Affordable Care Act

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Indiana GOP Facebook / https://www.facebook.com/indgop/

The Indiana Republican party may have gotten more than it had bargained for after it invited users to share their “Obamacare horror stories” in a Facebook post earlier this week. The GOP account was inundated with thousands of replies from Affordable Care Act supporters from across the country.

More than 50 people gathered outside Republican U.S. Senator Todd Young’s Indianapolis office today for what’s known as a “die in.”  The protest centered on the Republican health care bill.

The group held painted grave markers and laid down on the side walk outside Young’s downtown office building.

Catherine Osborne drove from South Bend to be at the event. She’s worried about the future of Medicaid.

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National ADAPT / https://twitter.com/NationalADAPT

A woman was taken to the hospital Monday afternoon after she says U.S. marshals dragged her out of a protest at Senator Todd Young’s Indianapolis office.

Northwest Indiana resident Lorrell Kilpatrick had traveled to Indianapolis with members of the grassroots disability rights advocacy group ADAPT to protest Medicaid cuts under the Senate’s prospective Affordable Care Act replacement bill.

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Sarah Fentem and Lauren Chapman / Side Effects Public Media

As Kentucky Senator Mitch McConnell works to drum up votes for his health care bill in Congress, people in his home state worry about what they could lose if the bill passes.

U.S. Senate Republicans released their version of a bill to repeal and replace the Affordable Care Act Thursday and there was reaction from both sides of the aisle in Indiana.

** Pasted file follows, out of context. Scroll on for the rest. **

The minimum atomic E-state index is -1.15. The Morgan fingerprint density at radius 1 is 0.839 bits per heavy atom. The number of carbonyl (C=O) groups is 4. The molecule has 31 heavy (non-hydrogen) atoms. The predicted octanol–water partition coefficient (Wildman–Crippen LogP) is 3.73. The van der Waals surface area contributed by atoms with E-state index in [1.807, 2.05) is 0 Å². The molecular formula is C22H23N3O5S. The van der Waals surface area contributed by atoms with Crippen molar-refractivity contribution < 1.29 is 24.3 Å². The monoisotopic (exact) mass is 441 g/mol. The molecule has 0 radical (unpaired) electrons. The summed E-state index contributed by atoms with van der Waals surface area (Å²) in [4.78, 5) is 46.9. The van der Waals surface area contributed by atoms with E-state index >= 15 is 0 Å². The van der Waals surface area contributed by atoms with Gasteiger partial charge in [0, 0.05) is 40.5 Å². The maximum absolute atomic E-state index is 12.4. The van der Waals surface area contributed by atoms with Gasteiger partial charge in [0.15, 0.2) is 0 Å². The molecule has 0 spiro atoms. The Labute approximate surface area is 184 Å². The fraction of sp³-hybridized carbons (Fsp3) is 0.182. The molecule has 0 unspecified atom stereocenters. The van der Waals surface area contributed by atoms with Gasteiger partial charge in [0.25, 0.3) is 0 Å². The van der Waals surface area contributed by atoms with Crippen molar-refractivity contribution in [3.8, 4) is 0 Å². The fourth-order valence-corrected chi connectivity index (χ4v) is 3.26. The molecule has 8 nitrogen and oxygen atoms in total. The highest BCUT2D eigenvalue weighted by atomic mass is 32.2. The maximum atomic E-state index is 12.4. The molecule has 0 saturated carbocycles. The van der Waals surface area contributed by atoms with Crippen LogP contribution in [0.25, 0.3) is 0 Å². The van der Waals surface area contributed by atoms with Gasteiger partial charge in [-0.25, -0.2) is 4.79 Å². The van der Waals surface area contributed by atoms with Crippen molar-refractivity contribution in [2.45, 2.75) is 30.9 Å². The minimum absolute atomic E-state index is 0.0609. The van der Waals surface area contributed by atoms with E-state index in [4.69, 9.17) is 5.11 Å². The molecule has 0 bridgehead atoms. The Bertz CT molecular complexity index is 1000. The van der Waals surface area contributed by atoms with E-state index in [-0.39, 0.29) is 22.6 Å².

The Senate’s health care bill is similar to the House version in that it would get rid of the ACA individual mandate to receive health care coverage, cut back on Medicaid spending, allow states to waive services, and defund Planned Parenthood.

On Wednesday, the nonpartisan Congressional Budget Office released an updated report outlining potential effects of the updated GOP health care bill – the American Health Care Act. The findings indicate that over the next 10 years, 23 million Americans would lose insurance under the AHCA.

That’s one million fewer than the projection for the first version of the AHCA, which failed in the U.S House in March.

When the Republican healthcare plan was passed by the U.S. House of Representatives last week, an amendment that could impact people with pre-existing conditions drew strong reactions. Advocacy groups for domestic violence survivors were among the first to speak up.

Training services manager with the Domestic Violence Network, Mary Margret Sweeny says she is concerned about some of the language in the American Health Care Act.

A small group gathered to protest outside the offices of U.S. Sen. Todd Young (R-Ind.) in after the U.S. House of Representatives sent the Affordable Care Act’s replacement to the U.S. Senate.

The Women’s March Indiana Chapter gathered supporters in downtown Indianapolis to speak out against the plan to repeal and replace Obamacare and support women’s healthcare.

Nancy Hanson has been showing up at Young’s office every week for months. She says she’s worried about the Republican reform bill called the American Health Care Act or AHCA.

Many supporters of Planned Parenthood rallied Friday in response to the U.S. House of Representatives passing the American Health Care Act (AHCA). Some Hoosiers say it will decrease general healthcare access for low-income residents.

An event outside of U.S. Rep. Susan Brooks office in Carmel was one of many held across the nation. A few dozen supporters crowded the halls outside her office and police were called at the request of a building manager who was worried about a fire hazard.

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